10. You overhear the girl standing in front of you singing “Laaast Taaaraangg I gaaave youuu maa haaart but thaa verrry next day youuu gave it awaay, theees yearr to saaave meee fraam teeears I gayyvee it to someone eespeciaaal” (sic) while standing in (yet another) unending queue to watch Them Clones perform.Pragya Lal
    [email protected] 

Izraz, the Choreo competition at LSR took place at 2.30pm in the auditorium today.

An hour before the competition, a huge line formed outside the auditorium; the event entertained a houseful of enthusiastic people. There were 10 participating teams and each team had to convey a message to the audience using dance movements and facial expressions.

The first one to perform was Hindu Choreo Society, presenting ‘Till Death Do Us Part”, choreographed by Palden di Lama, depicting life after death. Their costumes were very creatively done and they used face painting to bring out their facial expressions in a stronger way.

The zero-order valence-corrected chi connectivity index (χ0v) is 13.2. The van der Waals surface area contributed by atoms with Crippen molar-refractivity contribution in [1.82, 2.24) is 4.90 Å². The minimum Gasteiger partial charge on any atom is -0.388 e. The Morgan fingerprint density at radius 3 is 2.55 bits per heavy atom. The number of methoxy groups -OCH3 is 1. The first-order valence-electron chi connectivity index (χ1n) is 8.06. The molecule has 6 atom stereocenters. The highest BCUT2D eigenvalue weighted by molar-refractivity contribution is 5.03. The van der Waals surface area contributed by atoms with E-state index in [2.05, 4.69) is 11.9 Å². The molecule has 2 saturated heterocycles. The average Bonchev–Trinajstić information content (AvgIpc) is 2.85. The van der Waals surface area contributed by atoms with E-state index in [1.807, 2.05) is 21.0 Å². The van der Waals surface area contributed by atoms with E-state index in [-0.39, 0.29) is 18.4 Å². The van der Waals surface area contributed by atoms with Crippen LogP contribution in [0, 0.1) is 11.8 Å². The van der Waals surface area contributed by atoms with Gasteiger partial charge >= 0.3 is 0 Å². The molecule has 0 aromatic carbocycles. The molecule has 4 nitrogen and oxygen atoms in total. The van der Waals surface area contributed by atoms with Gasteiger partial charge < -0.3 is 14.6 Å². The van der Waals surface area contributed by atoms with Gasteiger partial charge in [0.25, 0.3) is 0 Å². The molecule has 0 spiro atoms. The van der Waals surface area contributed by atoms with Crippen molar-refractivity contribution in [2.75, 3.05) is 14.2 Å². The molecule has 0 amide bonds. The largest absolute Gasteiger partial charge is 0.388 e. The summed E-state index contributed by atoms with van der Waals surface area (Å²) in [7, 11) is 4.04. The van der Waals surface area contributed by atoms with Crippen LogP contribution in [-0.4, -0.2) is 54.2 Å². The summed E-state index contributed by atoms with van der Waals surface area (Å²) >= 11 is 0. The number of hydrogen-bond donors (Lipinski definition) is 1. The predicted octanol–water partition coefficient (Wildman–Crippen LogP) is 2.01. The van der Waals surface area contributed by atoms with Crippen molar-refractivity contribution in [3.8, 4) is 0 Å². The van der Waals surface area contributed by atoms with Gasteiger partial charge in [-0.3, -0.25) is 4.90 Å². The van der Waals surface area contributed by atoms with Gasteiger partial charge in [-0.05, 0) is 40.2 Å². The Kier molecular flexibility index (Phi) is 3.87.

Next up was Gargi, presenting ‘Mrityun Jaya, the Conqueror of Death’, choreographed Tushar Kalya. Their technique was excellent and their moves had perfect lines, their lifts and splits were flawless. They performed with grace and vigour and were applauded twice by the audience.

Performing next was Hansraj, presenting ‘The Quest’, choreographed by Gaurav Alavar. Their theme was realistic – the unending quest of happiness – and the message they conveyed to the audience was relatable. Their costumes were pretty, their moves graceful and their expressions perfect.

Kamala Nehru College performed next, presenting ‘The Awakening’, choreographed by Bhavani Mishra. The story was about a girl who wanted to follow her dreams, but was defeated by logic. Their dance depicted the conflict between mind and heart.